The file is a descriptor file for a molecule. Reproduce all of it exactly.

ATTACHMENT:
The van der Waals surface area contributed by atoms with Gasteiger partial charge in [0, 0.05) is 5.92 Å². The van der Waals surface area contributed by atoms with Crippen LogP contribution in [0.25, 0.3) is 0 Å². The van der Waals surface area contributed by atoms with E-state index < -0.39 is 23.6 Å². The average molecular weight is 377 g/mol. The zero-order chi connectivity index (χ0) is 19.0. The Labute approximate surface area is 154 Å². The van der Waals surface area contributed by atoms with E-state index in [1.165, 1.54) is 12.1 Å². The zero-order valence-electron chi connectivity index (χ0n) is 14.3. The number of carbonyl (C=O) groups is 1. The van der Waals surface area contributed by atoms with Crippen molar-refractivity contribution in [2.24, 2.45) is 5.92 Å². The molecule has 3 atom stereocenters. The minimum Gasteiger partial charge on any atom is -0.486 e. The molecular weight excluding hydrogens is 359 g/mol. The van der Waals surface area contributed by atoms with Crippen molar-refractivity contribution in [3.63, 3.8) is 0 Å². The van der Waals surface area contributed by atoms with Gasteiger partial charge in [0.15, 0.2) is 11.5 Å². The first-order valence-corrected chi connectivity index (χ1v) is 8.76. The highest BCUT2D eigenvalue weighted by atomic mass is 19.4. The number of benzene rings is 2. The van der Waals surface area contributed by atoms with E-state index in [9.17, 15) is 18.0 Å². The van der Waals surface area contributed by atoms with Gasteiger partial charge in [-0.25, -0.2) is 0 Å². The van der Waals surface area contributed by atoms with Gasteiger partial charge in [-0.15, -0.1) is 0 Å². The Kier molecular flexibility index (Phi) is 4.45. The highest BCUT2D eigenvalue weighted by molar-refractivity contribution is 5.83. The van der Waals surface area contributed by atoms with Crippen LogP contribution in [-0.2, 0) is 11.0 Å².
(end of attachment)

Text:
The van der Waals surface area contributed by atoms with Gasteiger partial charge in [0, 0.05) is 5.92 Å². The van der Waals surface area contributed by atoms with Crippen LogP contribution in [0.25, 0.3) is 0 Å². The van der Waals surface area contributed by atoms with E-state index < -0.39 is 23.6 Å². The average molecular weight is 377 g/mol. The zero-order chi connectivity index (χ0) is 19.0. The Labute approximate surface area is 154 Å². The van der Waals surface area contributed by atoms with E-state index in [1.165, 1.54) is 12.1 Å². The zero-order valence-electron chi connectivity index (χ0n) is 14.3. The number of carbonyl (C=O) groups is 1. The van der Waals surface area contributed by atoms with Crippen molar-refractivity contribution in [2.24, 2.45) is 5.92 Å². The molecule has 3 atom stereocenters. The minimum Gasteiger partial charge on any atom is -0.486 e. The molecular weight excluding hydrogens is 359 g/mol. The van der Waals surface area contributed by atoms with Crippen molar-refractivity contribution in [3.63, 3.8) is 0 Å². The van der Waals surface area contributed by atoms with Gasteiger partial charge in [0.15, 0.2) is 11.5 Å². The first-order valence-corrected chi connectivity index (χ1v) is 8.76. The highest BCUT2D eigenvalue weighted by atomic mass is 19.4. The number of benzene rings is 2. The van der Waals surface area contributed by atoms with E-state index in [9.17, 15) is 18.0 Å². The van der Waals surface area contributed by atoms with Gasteiger partial charge in [-0.25, -0.2) is 0 Å². The van der Waals surface area contributed by atoms with Gasteiger partial charge in [-0.15, -0.1) is 0 Å². The Kier molecular flexibility index (Phi) is 4.45. The highest BCUT2D eigenvalue weighted by molar-refractivity contribution is 5.83. The van der Waals surface area contributed by atoms with Crippen LogP contribution in [-0.2, 0) is 11.0 Å².